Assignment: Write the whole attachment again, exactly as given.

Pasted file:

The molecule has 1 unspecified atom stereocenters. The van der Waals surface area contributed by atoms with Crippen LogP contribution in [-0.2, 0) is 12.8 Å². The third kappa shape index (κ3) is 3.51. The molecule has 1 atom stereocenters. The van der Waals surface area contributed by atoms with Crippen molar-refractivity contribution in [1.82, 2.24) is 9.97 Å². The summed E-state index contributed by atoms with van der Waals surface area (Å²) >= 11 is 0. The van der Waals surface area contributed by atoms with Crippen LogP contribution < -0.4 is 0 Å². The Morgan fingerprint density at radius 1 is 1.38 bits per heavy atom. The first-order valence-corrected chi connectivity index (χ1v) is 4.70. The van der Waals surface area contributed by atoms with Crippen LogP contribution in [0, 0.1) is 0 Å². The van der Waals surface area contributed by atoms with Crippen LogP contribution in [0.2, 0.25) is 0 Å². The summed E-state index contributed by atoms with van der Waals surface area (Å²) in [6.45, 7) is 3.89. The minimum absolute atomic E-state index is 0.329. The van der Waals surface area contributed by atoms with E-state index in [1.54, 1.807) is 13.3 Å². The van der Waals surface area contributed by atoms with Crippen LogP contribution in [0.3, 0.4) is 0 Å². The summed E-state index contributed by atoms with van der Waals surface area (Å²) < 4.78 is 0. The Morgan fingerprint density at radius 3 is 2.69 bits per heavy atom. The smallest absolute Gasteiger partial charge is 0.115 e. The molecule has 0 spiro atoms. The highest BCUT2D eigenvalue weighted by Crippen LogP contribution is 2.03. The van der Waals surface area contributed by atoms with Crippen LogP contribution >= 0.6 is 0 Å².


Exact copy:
The molecule has 1 unspecified atom stereocenters. The van der Waals surface area contributed by atoms with Crippen LogP contribution in [-0.2, 0) is 12.8 Å². The third kappa shape index (κ3) is 3.51. The molecule has 1 atom stereocenters. The van der Waals surface area contributed by atoms with Crippen molar-refractivity contribution in [1.82, 2.24) is 9.97 Å². The summed E-state index contributed by atoms with van der Waals surface area (Å²) >= 11 is 0. The van der Waals surface area contributed by atoms with Crippen LogP contribution < -0.4 is 0 Å². The Morgan fingerprint density at radius 1 is 1.38 bits per heavy atom. The first-order valence-corrected chi connectivity index (χ1v) is 4.70. The van der Waals surface area contributed by atoms with Crippen LogP contribution in [0, 0.1) is 0 Å². The van der Waals surface area contributed by atoms with Crippen LogP contribution in [0.2, 0.25) is 0 Å². The summed E-state index contributed by atoms with van der Waals surface area (Å²) in [6.45, 7) is 3.89. The minimum absolute atomic E-state index is 0.329. The van der Waals surface area contributed by atoms with E-state index in [1.54, 1.807) is 13.3 Å². The van der Waals surface area contributed by atoms with Crippen LogP contribution in [0.3, 0.4) is 0 Å². The summed E-state index contributed by atoms with van der Waals surface area (Å²) < 4.78 is 0. The Morgan fingerprint density at radius 3 is 2.69 bits per heavy atom. The smallest absolute Gasteiger partial charge is 0.115 e. The molecule has 0 spiro atoms. The highest BCUT2D eigenvalue weighted by Crippen LogP contribution is 2.03. The van der Waals surface area contributed by atoms with Crippen LogP contribution >= 0.6 is 0 Å².